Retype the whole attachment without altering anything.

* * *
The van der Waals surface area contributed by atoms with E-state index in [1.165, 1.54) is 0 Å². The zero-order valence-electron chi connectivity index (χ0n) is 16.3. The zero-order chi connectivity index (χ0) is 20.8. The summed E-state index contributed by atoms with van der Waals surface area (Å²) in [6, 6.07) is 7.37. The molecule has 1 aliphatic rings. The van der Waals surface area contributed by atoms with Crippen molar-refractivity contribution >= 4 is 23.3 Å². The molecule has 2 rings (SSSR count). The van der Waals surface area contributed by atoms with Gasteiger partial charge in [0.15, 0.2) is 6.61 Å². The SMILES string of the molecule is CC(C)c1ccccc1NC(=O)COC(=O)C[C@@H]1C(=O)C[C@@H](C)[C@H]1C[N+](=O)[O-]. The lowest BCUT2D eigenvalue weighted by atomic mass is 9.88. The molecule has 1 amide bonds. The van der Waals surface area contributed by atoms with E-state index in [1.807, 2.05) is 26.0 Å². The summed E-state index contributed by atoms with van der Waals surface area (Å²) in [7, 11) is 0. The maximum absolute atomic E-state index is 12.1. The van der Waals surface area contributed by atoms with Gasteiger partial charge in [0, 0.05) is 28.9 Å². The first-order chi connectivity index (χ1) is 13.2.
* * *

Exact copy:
The van der Waals surface area contributed by atoms with E-state index in [1.165, 1.54) is 0 Å². The zero-order valence-electron chi connectivity index (χ0n) is 16.3. The zero-order chi connectivity index (χ0) is 20.8. The summed E-state index contributed by atoms with van der Waals surface area (Å²) in [6, 6.07) is 7.37. The molecule has 1 aliphatic rings. The van der Waals surface area contributed by atoms with Crippen molar-refractivity contribution >= 4 is 23.3 Å². The molecule has 2 rings (SSSR count). The van der Waals surface area contributed by atoms with Gasteiger partial charge in [0.15, 0.2) is 6.61 Å². The SMILES string of the molecule is CC(C)c1ccccc1NC(=O)COC(=O)C[C@@H]1C(=O)C[C@@H](C)[C@H]1C[N+](=O)[O-]. The lowest BCUT2D eigenvalue weighted by atomic mass is 9.88. The molecule has 1 amide bonds. The van der Waals surface area contributed by atoms with E-state index in [1.807, 2.05) is 26.0 Å². The summed E-state index contributed by atoms with van der Waals surface area (Å²) in [7, 11) is 0. The maximum absolute atomic E-state index is 12.1. The van der Waals surface area contributed by atoms with Gasteiger partial charge in [0, 0.05) is 28.9 Å². The first-order chi connectivity index (χ1) is 13.2.